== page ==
Assuming survival, which is a pretty good bet with prostate cancer, a life insurance underwriter uses a set of criteria to evaluate the mortality risk of any given cancer survivor. It is this assessed risk that is translated into a rate per thousand dollars worth of insurance that a person must pay to be covered.
Prostate cancer is the second most prevalent cancer in men with nearly 250,000 men being diagnosed each year. The good news is that only about 1 in 37 men actually die from the cancer. Since most prostate cancer is confined to the prostate gland, and the most common treatment is removal of the gland, the survival rate is very high.
Life insurance underwriters look at prostate cancer from a couple of perspectives, and each of those is given a different spin depending on treatment options chosen. Optimally, a man should be able to get standard or better rates in most cases a year after successful treatment.
Underwriters first look at the PSA (prostate specific antigen) at the time of diagnosis. It varies from company to company, but for the best underwriting the PSA at the time of diagnosis should be 10 or under. Under 4 is considered normal. A PSA higher than 10 usually indicates either a faster growing cancer or someone who has not actively monitored their PSA.
The other factor that is critical is the grade of the cancer as indicated by the Gleason score. For the best consideration the pathology report should indicate a grade of no more than 6. I’ve compared the Gleason grade to the Richter scale in the past. A Gleason grade of 6 is very insurable in most cases, a 7 only at very high rates and an 8 or above usually not at all.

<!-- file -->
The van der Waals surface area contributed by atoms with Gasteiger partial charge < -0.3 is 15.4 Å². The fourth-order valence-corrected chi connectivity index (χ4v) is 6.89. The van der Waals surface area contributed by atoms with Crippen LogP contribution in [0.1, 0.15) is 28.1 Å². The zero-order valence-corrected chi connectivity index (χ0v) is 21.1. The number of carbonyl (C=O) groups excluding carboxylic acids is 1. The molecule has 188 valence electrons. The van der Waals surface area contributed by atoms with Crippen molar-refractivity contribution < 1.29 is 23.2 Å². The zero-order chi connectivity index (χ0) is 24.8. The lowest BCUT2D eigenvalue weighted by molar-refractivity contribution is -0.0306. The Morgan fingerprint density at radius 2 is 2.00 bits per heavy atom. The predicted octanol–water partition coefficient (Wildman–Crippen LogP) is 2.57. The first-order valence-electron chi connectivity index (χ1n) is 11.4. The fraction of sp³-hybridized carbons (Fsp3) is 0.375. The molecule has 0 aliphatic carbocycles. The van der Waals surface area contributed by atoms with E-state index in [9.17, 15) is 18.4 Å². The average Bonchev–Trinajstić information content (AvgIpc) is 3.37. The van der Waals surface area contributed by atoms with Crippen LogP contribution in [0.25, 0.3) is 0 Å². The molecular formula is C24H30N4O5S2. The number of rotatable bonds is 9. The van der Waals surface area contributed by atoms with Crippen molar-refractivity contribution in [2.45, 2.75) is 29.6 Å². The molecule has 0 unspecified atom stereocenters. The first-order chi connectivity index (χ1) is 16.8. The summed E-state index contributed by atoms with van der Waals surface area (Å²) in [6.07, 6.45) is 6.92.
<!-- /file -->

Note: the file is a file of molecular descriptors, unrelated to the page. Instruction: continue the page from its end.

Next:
So, assuming a diagnosis level PSA of less than 10 and a Gleason 6, the last factor underwriters look at is the post treatment PSA. With a radical prostatectomy, the surgical removal of the prostate, a PSA of 0 is the expected result. If after one year the PSA is still at 0, standard or better rates should be available. The other primary treatment is radioactive seed implant. Rather than removing the prostate, one or more radioactive seeds are implanted in the prostate effectively killing the cancer cells. With this treatment, since the prostate is still there, a PSA that has been at .5 or lower for at least a year is the underwriting goal.
Bottom line. Prostate cancer is highly survivable and is also very insurable in most cases. If you have had prostate cancer and are looking for life insurance, seek out a knowledgeable independent agent and come armed with the knowledge of the different factors that will be scrutinized.